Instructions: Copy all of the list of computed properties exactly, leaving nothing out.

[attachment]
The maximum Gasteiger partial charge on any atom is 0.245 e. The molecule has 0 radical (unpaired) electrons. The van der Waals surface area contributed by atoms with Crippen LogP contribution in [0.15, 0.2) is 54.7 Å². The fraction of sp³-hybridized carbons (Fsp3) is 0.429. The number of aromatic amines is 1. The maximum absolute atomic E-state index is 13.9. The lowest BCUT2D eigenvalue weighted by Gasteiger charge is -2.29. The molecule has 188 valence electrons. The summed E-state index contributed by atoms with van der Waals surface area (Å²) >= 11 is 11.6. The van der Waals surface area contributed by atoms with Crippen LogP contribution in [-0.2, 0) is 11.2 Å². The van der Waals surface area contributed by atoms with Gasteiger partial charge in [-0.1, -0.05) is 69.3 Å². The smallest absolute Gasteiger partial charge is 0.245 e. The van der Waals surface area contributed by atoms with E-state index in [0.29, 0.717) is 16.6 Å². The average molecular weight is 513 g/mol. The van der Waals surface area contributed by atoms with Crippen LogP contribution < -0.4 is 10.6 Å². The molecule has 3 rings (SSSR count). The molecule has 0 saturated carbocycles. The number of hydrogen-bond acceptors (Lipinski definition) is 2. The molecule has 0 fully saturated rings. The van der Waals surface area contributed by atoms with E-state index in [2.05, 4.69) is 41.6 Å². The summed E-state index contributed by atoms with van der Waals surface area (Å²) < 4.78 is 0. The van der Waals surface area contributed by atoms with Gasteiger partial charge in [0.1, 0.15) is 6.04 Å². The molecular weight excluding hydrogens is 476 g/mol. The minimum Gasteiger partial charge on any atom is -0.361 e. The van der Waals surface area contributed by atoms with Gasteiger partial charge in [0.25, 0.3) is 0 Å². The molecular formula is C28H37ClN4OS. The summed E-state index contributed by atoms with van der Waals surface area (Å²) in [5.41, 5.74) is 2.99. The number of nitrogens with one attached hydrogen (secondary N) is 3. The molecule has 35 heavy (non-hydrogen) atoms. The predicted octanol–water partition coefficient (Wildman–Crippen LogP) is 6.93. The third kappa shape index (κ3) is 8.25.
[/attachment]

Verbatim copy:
The maximum Gasteiger partial charge on any atom is 0.245 e. The molecule has 0 radical (unpaired) electrons. The van der Waals surface area contributed by atoms with Crippen LogP contribution in [0.15, 0.2) is 54.7 Å². The fraction of sp³-hybridized carbons (Fsp3) is 0.429. The number of aromatic amines is 1. The maximum absolute atomic E-state index is 13.9. The lowest BCUT2D eigenvalue weighted by Gasteiger charge is -2.29. The molecule has 188 valence electrons. The summed E-state index contributed by atoms with van der Waals surface area (Å²) >= 11 is 11.6. The van der Waals surface area contributed by atoms with Crippen LogP contribution in [-0.2, 0) is 11.2 Å². The van der Waals surface area contributed by atoms with Gasteiger partial charge in [-0.1, -0.05) is 69.3 Å². The smallest absolute Gasteiger partial charge is 0.245 e. The van der Waals surface area contributed by atoms with E-state index in [0.29, 0.717) is 16.6 Å². The average molecular weight is 513 g/mol. The van der Waals surface area contributed by atoms with Crippen LogP contribution < -0.4 is 10.6 Å². The molecule has 3 rings (SSSR count). The molecule has 0 saturated carbocycles. The number of hydrogen-bond acceptors (Lipinski definition) is 2. The molecule has 0 fully saturated rings. The van der Waals surface area contributed by atoms with E-state index in [2.05, 4.69) is 41.6 Å². The summed E-state index contributed by atoms with van der Waals surface area (Å²) < 4.78 is 0. The van der Waals surface area contributed by atoms with Gasteiger partial charge in [0.1, 0.15) is 6.04 Å². The molecular weight excluding hydrogens is 476 g/mol. The minimum Gasteiger partial charge on any atom is -0.361 e. The van der Waals surface area contributed by atoms with Gasteiger partial charge in [0.25, 0.3) is 0 Å². The molecular formula is C28H37ClN4OS. The summed E-state index contributed by atoms with van der Waals surface area (Å²) in [5.41, 5.74) is 2.99. The number of nitrogens with one attached hydrogen (secondary N) is 3. The molecule has 35 heavy (non-hydrogen) atoms. The predicted octanol–water partition coefficient (Wildman–Crippen LogP) is 6.93. The third kappa shape index (κ3) is 8.25.